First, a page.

A number of charities have written to the Government urging it to address the ‘root cause’ of unauthorised Gypsy and Traveller sites rather than adopting more punitive measures.
The housing minister Dominic Raab announced earlier this month a review of the law and powers to deal with illegal traveller sites. The latest figures show that 16% of all caravans – around 3,700 – are on unauthorised sites.
The consultation covers police and local authority powers, court processes, Government guidance, the provision of legal sites, and the impact on settled and nomadic communities.
However, 25 charities — including Friends, Families and Travellers and Race Equality Foundation — have written to Mr Raab urging him to ‘put traveller site provision first’.
‘We wish to highlight that increased enforcement powers are likely to worsen issues with unauthorised sites for settled communities across the country,’ the letter states.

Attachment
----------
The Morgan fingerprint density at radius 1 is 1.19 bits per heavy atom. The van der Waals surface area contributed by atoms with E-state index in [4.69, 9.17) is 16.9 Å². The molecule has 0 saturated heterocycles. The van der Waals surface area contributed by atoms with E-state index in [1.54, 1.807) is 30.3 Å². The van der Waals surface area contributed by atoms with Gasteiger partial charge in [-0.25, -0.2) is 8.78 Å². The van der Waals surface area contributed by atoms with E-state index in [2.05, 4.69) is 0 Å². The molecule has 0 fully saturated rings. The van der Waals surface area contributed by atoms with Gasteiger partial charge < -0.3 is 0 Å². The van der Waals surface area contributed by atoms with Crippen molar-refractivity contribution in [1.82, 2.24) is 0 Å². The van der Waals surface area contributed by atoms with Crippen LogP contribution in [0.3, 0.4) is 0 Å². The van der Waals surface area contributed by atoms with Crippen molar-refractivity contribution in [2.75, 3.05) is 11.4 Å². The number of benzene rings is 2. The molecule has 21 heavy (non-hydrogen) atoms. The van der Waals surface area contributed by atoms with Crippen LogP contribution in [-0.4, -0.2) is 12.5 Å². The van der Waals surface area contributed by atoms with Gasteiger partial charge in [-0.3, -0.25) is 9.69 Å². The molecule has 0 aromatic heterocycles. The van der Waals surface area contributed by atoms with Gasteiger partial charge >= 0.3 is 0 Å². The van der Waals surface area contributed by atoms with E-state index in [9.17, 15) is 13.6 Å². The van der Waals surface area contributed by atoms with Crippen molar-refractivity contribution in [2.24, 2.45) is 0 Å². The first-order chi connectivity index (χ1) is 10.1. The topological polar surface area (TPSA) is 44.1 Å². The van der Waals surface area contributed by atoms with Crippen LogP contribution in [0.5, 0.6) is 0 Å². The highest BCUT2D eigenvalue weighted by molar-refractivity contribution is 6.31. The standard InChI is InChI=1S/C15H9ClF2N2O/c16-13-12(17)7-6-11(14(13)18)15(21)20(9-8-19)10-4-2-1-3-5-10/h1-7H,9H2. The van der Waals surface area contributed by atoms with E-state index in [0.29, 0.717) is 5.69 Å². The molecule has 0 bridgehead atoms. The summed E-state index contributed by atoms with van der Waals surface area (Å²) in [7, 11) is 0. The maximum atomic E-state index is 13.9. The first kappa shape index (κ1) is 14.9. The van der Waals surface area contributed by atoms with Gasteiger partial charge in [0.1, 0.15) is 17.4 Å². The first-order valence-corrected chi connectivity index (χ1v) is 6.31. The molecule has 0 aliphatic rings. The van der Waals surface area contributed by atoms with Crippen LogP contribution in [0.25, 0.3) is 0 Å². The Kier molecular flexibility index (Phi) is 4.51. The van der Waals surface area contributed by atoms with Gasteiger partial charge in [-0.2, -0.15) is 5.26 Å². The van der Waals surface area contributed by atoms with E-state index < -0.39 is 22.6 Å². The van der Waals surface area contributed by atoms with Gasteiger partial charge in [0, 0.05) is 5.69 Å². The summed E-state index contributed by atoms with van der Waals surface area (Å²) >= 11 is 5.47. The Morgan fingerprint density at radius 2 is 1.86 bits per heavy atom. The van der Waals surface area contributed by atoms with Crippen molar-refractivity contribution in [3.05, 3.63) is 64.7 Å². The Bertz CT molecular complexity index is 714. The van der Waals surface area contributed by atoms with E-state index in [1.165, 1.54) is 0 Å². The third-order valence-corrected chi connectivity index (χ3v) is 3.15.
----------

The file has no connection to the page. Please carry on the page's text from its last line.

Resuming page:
‘If families are evicted from an unauthorised site, they often have nowhere else to go and therefore will have no other option but to create a new unauthorised site in a new area.
‘A better first step is to focus on adequate site provision in order to meet current and future need and for the government to fulfil its “positive obligation to facilitate the Gypsy way of life” (as outlined by the European Court of Human Rights in Chapman v UK).’
‘We the undersigned urge Ministers to support Gypsies and Travellers in the UK in addressing issues of site provision as a basis to improve the appalling health and education outcomes for many people in these communities,’ the letter continues.
‘If Gypsy and Traveller families cannot access a site to live on, they do not have easy access to water and sanitation, which most of us take for granted in the UK in the 21st Century.’